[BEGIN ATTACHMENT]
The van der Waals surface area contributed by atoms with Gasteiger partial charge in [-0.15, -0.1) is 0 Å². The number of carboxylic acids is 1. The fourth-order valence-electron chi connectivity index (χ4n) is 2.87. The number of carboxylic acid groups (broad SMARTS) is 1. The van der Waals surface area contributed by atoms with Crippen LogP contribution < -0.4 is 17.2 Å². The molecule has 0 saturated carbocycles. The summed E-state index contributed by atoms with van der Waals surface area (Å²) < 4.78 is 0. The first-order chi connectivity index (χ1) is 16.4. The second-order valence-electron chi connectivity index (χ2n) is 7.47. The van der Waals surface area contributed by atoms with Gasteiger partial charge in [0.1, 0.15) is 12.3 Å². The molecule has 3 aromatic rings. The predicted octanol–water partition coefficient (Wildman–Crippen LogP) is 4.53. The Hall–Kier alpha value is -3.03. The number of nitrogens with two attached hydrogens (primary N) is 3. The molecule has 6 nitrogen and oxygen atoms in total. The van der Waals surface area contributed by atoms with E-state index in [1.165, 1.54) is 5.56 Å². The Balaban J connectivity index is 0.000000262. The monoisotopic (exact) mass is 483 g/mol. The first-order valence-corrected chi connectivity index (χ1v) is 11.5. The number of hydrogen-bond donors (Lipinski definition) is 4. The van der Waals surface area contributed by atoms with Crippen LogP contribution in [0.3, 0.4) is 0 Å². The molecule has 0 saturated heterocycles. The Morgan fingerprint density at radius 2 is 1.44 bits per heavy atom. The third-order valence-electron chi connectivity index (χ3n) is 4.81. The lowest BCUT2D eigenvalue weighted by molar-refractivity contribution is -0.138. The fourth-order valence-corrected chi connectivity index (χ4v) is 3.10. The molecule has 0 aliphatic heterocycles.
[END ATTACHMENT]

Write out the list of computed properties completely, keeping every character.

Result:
The van der Waals surface area contributed by atoms with Gasteiger partial charge in [-0.15, -0.1) is 0 Å². The number of carboxylic acids is 1. The fourth-order valence-electron chi connectivity index (χ4n) is 2.87. The number of carboxylic acid groups (broad SMARTS) is 1. The van der Waals surface area contributed by atoms with Crippen LogP contribution < -0.4 is 17.2 Å². The molecule has 0 saturated carbocycles. The summed E-state index contributed by atoms with van der Waals surface area (Å²) < 4.78 is 0. The first-order chi connectivity index (χ1) is 16.4. The second-order valence-electron chi connectivity index (χ2n) is 7.47. The van der Waals surface area contributed by atoms with Gasteiger partial charge in [0.1, 0.15) is 12.3 Å². The molecule has 3 aromatic rings. The predicted octanol–water partition coefficient (Wildman–Crippen LogP) is 4.53. The Hall–Kier alpha value is -3.03. The number of nitrogens with two attached hydrogens (primary N) is 3. The molecule has 6 nitrogen and oxygen atoms in total. The van der Waals surface area contributed by atoms with E-state index in [1.165, 1.54) is 5.56 Å². The Balaban J connectivity index is 0.000000262. The monoisotopic (exact) mass is 483 g/mol. The first-order valence-corrected chi connectivity index (χ1v) is 11.5. The number of hydrogen-bond donors (Lipinski definition) is 4. The van der Waals surface area contributed by atoms with Crippen LogP contribution in [0.3, 0.4) is 0 Å². The molecule has 0 saturated heterocycles. The Morgan fingerprint density at radius 2 is 1.44 bits per heavy atom. The third-order valence-electron chi connectivity index (χ3n) is 4.81. The lowest BCUT2D eigenvalue weighted by molar-refractivity contribution is -0.138. The fourth-order valence-corrected chi connectivity index (χ4v) is 3.10. The molecule has 0 aliphatic heterocycles.